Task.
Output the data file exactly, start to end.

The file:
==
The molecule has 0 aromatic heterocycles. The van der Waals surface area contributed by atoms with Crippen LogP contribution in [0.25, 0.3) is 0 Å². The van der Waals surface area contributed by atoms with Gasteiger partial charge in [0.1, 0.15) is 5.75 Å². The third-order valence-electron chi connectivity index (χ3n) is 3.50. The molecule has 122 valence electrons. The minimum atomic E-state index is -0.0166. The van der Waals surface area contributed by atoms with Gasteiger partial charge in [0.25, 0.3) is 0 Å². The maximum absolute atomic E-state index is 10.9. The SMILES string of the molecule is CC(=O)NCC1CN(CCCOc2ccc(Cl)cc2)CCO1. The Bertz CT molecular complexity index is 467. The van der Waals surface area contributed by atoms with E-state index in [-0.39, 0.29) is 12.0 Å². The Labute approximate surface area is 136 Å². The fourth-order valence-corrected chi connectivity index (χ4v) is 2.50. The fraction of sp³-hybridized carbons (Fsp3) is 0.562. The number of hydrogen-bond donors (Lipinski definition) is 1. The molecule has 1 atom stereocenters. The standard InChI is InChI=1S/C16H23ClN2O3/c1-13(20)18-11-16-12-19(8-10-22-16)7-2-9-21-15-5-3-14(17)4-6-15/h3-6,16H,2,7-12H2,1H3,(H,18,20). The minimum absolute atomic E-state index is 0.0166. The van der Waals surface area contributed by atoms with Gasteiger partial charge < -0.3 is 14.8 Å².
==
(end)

The molecule has 0 aromatic heterocycles. The van der Waals surface area contributed by atoms with Crippen LogP contribution in [0.25, 0.3) is 0 Å². The van der Waals surface area contributed by atoms with Gasteiger partial charge in [0.1, 0.15) is 5.75 Å². The third-order valence-electron chi connectivity index (χ3n) is 3.50. The molecule has 122 valence electrons. The minimum atomic E-state index is -0.0166. The van der Waals surface area contributed by atoms with Gasteiger partial charge in [0.25, 0.3) is 0 Å². The maximum absolute atomic E-state index is 10.9. The SMILES string of the molecule is CC(=O)NCC1CN(CCCOc2ccc(Cl)cc2)CCO1. The Bertz CT molecular complexity index is 467. The van der Waals surface area contributed by atoms with E-state index in [-0.39, 0.29) is 12.0 Å². The Labute approximate surface area is 136 Å². The fourth-order valence-corrected chi connectivity index (χ4v) is 2.50. The fraction of sp³-hybridized carbons (Fsp3) is 0.562. The number of hydrogen-bond donors (Lipinski definition) is 1. The molecule has 1 atom stereocenters. The standard InChI is InChI=1S/C16H23ClN2O3/c1-13(20)18-11-16-12-19(8-10-22-16)7-2-9-21-15-5-3-14(17)4-6-15/h3-6,16H,2,7-12H2,1H3,(H,18,20). The minimum absolute atomic E-state index is 0.0166. The van der Waals surface area contributed by atoms with Gasteiger partial charge < -0.3 is 14.8 Å².